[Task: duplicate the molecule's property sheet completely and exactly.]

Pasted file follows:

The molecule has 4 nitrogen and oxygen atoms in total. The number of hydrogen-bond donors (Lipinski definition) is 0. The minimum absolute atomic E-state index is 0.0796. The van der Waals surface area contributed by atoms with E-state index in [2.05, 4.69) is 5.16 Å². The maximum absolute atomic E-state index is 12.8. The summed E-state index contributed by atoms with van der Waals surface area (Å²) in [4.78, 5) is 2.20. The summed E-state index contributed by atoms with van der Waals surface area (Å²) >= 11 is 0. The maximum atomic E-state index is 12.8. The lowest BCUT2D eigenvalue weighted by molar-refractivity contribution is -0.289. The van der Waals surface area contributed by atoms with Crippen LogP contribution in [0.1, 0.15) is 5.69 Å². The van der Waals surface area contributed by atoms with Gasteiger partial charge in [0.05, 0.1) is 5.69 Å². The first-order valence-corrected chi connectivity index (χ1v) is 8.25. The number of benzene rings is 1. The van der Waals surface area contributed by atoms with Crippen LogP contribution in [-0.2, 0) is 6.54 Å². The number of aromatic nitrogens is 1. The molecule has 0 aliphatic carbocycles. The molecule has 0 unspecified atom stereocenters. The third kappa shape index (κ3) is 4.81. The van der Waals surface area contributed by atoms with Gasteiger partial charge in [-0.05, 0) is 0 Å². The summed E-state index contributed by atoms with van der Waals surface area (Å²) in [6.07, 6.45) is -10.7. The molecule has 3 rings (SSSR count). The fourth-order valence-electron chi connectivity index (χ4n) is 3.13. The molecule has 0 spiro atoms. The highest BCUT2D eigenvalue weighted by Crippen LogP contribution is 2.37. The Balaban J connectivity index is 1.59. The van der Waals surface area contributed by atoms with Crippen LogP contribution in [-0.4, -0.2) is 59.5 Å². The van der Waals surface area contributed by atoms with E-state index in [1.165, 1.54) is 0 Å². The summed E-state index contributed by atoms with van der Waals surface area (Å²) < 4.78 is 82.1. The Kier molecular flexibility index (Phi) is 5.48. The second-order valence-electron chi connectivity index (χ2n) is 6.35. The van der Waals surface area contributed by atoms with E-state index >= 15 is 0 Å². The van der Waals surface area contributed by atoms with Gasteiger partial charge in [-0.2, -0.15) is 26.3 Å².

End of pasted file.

The molecule has 4 nitrogen and oxygen atoms in total. The number of hydrogen-bond donors (Lipinski definition) is 0. The minimum absolute atomic E-state index is 0.0796. The van der Waals surface area contributed by atoms with E-state index in [2.05, 4.69) is 5.16 Å². The maximum absolute atomic E-state index is 12.8. The summed E-state index contributed by atoms with van der Waals surface area (Å²) in [4.78, 5) is 2.20. The summed E-state index contributed by atoms with van der Waals surface area (Å²) >= 11 is 0. The maximum atomic E-state index is 12.8. The lowest BCUT2D eigenvalue weighted by molar-refractivity contribution is -0.289. The van der Waals surface area contributed by atoms with Crippen LogP contribution in [0.1, 0.15) is 5.69 Å². The van der Waals surface area contributed by atoms with Gasteiger partial charge in [0.05, 0.1) is 5.69 Å². The first-order valence-corrected chi connectivity index (χ1v) is 8.25. The number of benzene rings is 1. The van der Waals surface area contributed by atoms with Crippen LogP contribution in [-0.2, 0) is 6.54 Å². The number of aromatic nitrogens is 1. The molecule has 0 aliphatic carbocycles. The molecule has 0 unspecified atom stereocenters. The third kappa shape index (κ3) is 4.81. The van der Waals surface area contributed by atoms with Gasteiger partial charge in [-0.05, 0) is 0 Å². The summed E-state index contributed by atoms with van der Waals surface area (Å²) in [6.07, 6.45) is -10.7. The molecule has 3 rings (SSSR count). The fourth-order valence-electron chi connectivity index (χ4n) is 3.13. The molecule has 0 spiro atoms. The highest BCUT2D eigenvalue weighted by Crippen LogP contribution is 2.37. The Balaban J connectivity index is 1.59. The van der Waals surface area contributed by atoms with Crippen LogP contribution in [-0.4, -0.2) is 59.5 Å². The van der Waals surface area contributed by atoms with E-state index in [1.165, 1.54) is 0 Å². The summed E-state index contributed by atoms with van der Waals surface area (Å²) < 4.78 is 82.1. The Kier molecular flexibility index (Phi) is 5.48. The second-order valence-electron chi connectivity index (χ2n) is 6.35. The van der Waals surface area contributed by atoms with E-state index >= 15 is 0 Å². The van der Waals surface area contributed by atoms with Gasteiger partial charge in [-0.2, -0.15) is 26.3 Å².